The second largest market in terms of market value is the dialysis catheter market. This market is composed of acute, conventional chronic, antimicrobial chronic, and peritoneal dialysis catheter segments. Very minimal market penetration has been seen for antimicrobial chronic catheters in some select regions of Brazil. Prices for acute dialysis catheters are declining, as these devices become more of a commodity product; there is little differentiation or new products in this segment. The use of chronic hemodialysis catheters is increasing in Brazil, especially in the low-income and middle-income sectors of the population, which, through recent changes and programs instigated by the federal government, now has more access to many healthcare services, such as dialysis. Compared with the hemodialysis markets, the peritoneal dialysis catheter segment has always been a small market in terms of unit sales and market value.
Another strong segment in the Brazilian vascular device market is the total conventional implantable port market used for oncology. In 2012, approximately half of the oncology patients in Brazil were treated through the public system while the remaining 50% were treated through private insurance. The Brazilian market is a split between the public and private. The Unified Health System (SUS) in Brazil is very strong in the oncology market, where products like implantable ports are commonly used.
The total market in Brazil is divided between manufacturers’ whose products are reimbursed by National Insurance, Sistema Unico de Saude (SUS) and those insured privately. Thus the market is split between public and private healthcare systems. Both of the public and private markets receive financial assistance from the government. The Brazilian government has been steadily increasing the amount of money devoted to the healthcare sector, but these increased expenditures have not kept up with demand, limiting the overall market growth. There is a wide price gap between the two sectors where average selling prices in the SUS system are much lower than prices in the private sector. Prices are stable in the public market since they are standardized so that all competitors are confined to the same price. However, ASPs have been moderately declining in the private market as competitors undercut one another. Thus the overall ASPs will continue to decline at a moderate rate over the next few years.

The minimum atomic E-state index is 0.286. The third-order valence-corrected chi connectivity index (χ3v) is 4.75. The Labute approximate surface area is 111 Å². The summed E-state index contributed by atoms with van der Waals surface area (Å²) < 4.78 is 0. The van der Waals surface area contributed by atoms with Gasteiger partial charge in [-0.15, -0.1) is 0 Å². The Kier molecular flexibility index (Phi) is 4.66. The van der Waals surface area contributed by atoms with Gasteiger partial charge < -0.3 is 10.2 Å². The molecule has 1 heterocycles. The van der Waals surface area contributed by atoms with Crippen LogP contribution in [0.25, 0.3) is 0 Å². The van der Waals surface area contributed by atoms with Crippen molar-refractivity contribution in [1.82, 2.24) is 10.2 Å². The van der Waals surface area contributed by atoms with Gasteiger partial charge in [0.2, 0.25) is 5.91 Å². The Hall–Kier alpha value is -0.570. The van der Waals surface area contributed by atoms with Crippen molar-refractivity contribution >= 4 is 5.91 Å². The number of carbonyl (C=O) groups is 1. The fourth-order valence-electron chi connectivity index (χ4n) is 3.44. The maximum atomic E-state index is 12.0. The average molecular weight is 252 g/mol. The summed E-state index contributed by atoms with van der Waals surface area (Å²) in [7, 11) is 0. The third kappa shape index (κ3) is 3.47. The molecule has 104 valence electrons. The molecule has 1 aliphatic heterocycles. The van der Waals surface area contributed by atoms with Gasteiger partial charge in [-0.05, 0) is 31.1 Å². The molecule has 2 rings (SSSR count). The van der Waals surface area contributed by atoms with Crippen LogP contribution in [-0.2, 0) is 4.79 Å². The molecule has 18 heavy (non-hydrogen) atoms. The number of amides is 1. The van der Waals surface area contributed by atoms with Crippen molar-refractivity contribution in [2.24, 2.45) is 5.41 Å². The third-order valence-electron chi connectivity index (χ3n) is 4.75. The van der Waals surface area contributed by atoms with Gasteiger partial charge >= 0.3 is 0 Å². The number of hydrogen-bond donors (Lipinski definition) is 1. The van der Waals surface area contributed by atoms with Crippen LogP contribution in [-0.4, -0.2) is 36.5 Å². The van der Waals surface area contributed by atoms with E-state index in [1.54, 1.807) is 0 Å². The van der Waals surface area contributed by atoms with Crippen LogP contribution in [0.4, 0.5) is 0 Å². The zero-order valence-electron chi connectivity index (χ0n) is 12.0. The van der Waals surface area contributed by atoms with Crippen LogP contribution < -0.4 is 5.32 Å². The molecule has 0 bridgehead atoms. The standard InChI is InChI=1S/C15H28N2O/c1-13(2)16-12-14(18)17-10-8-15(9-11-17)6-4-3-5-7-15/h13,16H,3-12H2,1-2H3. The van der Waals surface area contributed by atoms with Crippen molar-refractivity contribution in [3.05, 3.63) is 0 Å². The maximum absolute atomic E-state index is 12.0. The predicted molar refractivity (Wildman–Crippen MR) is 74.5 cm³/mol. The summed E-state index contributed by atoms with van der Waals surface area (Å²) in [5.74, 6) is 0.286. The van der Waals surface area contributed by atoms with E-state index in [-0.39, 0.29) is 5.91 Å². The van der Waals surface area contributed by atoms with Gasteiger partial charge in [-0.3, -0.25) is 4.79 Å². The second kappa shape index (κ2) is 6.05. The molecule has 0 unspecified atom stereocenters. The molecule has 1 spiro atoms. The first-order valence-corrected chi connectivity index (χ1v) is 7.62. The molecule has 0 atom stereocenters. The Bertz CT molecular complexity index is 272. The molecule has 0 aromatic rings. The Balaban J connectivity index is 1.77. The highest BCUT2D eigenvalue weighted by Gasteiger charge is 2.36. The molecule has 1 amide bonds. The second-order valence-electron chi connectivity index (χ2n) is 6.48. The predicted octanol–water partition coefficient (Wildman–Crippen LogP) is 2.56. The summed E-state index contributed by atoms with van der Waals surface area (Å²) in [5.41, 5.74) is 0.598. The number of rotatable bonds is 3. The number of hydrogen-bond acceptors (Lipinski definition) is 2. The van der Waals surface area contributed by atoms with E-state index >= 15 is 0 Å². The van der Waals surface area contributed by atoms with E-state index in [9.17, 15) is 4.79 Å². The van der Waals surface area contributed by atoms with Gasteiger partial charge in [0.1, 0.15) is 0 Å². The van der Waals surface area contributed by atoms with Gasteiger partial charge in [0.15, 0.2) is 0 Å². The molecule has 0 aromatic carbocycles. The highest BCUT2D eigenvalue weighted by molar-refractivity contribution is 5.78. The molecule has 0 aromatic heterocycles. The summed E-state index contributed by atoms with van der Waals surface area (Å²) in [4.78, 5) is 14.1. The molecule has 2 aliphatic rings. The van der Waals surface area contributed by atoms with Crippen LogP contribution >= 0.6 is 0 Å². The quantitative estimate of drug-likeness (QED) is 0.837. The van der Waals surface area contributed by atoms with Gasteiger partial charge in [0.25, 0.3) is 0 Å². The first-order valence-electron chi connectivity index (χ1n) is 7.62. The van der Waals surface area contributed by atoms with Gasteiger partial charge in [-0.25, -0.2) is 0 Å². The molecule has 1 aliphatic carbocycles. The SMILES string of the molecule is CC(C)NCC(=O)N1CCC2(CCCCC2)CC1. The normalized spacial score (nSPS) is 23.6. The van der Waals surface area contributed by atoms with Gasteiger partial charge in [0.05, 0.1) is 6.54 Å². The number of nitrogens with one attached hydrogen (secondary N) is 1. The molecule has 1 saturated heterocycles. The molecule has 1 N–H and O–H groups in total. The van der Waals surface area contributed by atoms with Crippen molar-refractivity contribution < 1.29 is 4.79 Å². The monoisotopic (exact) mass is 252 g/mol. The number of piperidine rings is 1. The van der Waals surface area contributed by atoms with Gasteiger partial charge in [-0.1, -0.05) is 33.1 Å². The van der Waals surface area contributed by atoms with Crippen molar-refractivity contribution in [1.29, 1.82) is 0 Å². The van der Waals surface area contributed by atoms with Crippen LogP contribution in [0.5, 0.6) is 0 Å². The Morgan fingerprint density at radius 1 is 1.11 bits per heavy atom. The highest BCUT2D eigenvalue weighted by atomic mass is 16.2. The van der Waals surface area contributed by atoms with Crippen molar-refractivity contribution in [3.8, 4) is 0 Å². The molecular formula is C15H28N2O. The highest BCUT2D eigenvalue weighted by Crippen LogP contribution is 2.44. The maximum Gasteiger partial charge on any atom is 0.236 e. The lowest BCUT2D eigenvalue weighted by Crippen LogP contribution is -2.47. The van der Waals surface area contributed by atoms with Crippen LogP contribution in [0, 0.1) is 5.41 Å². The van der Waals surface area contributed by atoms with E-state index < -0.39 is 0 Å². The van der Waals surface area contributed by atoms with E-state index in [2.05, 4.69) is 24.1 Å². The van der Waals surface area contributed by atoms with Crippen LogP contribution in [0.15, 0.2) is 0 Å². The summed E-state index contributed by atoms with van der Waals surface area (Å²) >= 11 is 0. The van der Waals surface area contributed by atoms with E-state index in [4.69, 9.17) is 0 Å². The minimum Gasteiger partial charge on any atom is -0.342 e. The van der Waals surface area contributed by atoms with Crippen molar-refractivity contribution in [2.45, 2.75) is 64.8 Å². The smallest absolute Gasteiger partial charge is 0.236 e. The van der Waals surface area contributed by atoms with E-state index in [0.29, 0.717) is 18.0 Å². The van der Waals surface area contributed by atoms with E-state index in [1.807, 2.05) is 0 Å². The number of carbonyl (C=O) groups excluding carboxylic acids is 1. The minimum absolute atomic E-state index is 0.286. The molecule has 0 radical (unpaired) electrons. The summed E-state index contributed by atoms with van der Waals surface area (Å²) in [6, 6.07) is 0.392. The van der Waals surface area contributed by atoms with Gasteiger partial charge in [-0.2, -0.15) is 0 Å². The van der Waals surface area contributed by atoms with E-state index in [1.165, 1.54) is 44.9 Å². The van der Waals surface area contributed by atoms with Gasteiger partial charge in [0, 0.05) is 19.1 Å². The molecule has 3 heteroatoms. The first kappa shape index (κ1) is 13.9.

The Brazilian government has also expanded mandatory coverage policies while imposing limitations on how much the price of existing policies can be increased. These actions have caused service providers to raise the price of new policies in an attempt to recoup costs. Due to the increased price of these new policies, it is expected that people will migrate from private plans to public plans. This migration places financial stress on the market and will limit future growth.
Another market limiter medical device manufactures face is import tariffs. For a medical device to be imported into and distributed in Brazil, the device must be registered with the Brazilian National Health Surveillance Agency (ANVISA). This registration process can be lengthy. In 2012, the average length of time from filing to approval was three months to two years. Those products coming from other countries that are also part of MERCOSUL, the Latin American free trade agreement, have a more streamlined registration process and are approved more quickly. Once a company’s device is approved by ANVISA, it can still be subject to high import taxes and tariffs, causing it to sell for a considerably higher price than if the device were produced locally. Companies can bypass these import taxes and tariffs by producing the majority of the device components in Brazil. Even so, these policies have been a limiting factor in the Brazilian market.